Looking beyond the crisis: implications of the coronavirus pandemic on key technology areas

Digital technologies have played a significant role in the coronavirus pandemic by enabling businesses to operate through the crisis. But what effect will the pandemic have on technology in the longer term, once the initial peak of the disease has subsided?

We in the Orange Consulting Europe team have been asking ourselves this question and, as a result, are working on a series of papers on the subject. The views expressed in these papers do not reflect those of Orange Business Services; they are the ideas, predictions and insight of the writers and the contributors. We have drawn on feedback from sources across the Orange eco-system and included insights from the consulting teams, sales teams and our customers. The first paper on enterprise networks is now available and will be shared on my LinkedIn profile.

Predicting the future is a fraught business. The timing, impact and likelihood of predicted events are often inaccurate, exaggerated or plain wrong. That said, making predictions is a necessary activity. “If you don't think about the future, you cannot have one,” as the English novelist John Galsworthy remarked.

Immediate impact

In the initial phase of the coronavirus crisis, Orange saw an unprecedented level of activity to support our customers in changing parts of their IT enterprise architecture. There was a huge urgency to move from an environment where users were based in customer premises to one where users were working remotely. This transformation required upgrades of multiple platforms. In many cases, it was without the required change control processes being observed. Orders for remote access software were expedited, and customers have settled into this new way of working.

In all cases, the infrastructures that support this change are working well (if creaking a little under the increased workload). There has also been a change in work etiquette. On conference calls, we have become more tolerant of children appearing on video calls and dogs barking. Business has become more informal. Like many managers, I am keen to allow some small talk to take place at the start of a call; previously, I could be impatient and want to immediately get to the work-related topic.

So, what comes next? What will be different in the way we work together and use technology? Specifically, what will be the impact on the use of the technology areas in which Orange Business Services specializes?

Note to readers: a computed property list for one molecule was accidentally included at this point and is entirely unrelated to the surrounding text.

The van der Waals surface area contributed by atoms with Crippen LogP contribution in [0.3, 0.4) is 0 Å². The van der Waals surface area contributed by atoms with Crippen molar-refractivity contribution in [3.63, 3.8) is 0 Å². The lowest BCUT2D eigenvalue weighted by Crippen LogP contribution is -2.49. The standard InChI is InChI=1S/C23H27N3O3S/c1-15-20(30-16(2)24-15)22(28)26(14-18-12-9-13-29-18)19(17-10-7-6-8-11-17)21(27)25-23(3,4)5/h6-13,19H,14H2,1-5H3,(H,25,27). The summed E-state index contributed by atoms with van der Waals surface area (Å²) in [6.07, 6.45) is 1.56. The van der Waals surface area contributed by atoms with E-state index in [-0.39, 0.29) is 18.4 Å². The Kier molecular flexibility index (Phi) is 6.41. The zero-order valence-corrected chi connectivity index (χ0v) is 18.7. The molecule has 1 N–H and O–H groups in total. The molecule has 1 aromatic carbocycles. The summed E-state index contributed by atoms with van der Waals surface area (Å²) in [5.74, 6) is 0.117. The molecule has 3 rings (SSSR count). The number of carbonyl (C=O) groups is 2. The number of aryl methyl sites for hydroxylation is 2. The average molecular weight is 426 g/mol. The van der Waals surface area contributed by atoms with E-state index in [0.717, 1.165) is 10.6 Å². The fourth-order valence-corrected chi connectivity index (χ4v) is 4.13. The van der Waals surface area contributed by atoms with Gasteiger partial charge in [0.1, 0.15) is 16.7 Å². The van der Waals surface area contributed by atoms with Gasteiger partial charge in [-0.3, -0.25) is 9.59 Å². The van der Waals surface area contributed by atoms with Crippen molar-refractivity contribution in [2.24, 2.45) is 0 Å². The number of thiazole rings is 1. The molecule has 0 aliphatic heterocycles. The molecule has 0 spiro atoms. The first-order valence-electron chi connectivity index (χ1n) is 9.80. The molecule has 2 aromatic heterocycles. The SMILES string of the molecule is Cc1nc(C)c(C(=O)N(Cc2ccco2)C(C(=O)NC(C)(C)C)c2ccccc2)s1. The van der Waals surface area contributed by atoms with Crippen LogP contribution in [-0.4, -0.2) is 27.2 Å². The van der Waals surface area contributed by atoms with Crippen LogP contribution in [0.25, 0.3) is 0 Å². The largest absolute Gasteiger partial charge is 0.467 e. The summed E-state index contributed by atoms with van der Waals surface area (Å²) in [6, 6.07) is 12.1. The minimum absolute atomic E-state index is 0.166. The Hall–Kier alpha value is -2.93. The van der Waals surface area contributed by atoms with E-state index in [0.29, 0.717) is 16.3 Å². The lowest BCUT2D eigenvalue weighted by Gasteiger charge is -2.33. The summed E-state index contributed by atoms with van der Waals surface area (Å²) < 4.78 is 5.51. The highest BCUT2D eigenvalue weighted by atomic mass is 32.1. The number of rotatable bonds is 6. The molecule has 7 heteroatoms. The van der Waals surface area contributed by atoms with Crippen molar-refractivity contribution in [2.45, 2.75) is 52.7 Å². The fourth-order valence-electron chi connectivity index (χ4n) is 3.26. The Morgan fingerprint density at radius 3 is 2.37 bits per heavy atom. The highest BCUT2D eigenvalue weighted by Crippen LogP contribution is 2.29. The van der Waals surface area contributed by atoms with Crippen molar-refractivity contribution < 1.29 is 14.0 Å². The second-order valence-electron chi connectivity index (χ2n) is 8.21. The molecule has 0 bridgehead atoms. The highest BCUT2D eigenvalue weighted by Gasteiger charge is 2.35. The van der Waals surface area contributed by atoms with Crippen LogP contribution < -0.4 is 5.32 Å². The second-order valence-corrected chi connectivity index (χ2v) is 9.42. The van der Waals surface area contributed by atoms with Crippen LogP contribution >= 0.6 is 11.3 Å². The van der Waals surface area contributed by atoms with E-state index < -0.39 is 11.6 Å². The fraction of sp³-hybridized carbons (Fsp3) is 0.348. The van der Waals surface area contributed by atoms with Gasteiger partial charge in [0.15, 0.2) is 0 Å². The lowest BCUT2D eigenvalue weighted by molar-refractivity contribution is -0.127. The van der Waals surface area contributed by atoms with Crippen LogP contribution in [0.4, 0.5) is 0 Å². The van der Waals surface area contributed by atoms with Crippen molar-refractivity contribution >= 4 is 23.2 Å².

Preparing for the future

It’s unlikely that organizations will be specifically planning for the next viral pandemic. What the coronavirus has done is present an unprecedented and global event that has revealed the level of preparedness for disruption. It has also created an opportunity for organizations to begin or accelerate transformation in technology areas.

The future will present more disruptive events. The top five long-term risks identified by the World Economic Forum in 2020 were all environmental impacts of human-made climate change, and it’s likely that this will be the cause of national, regional and global disruption in the future. Indeed, damage to the environment is a driver for pandemics such as these, by creating opportunities for viruses from wild animals to make the jump to humans.

Impact on the enterprise network

In our first paper, we review the potential future impact of the coronavirus pandemic on the enterprise network. Specifically, we look at four different areas: homeworking, software defined networks, the “new normal” in the office and connected objects in the workplace. You can download the paper directly below. We hope it sparks some debate in your organization.

What is the long-term impact on enterprise networks of the new working practices necessitated by the coronavirus? Download our whitepaper, Enterprise Networks in the New Normal, to learn more.

Tom Gavin
Tom Gavin

Tom Gavin has been Head of Orange Consulting Europe since 2019. Previously he has held roles in sales and management. Tom lives in London and has three daughters. He spends his spare time as a post graduate student at the Computing Department at the University West London and walking his dogs.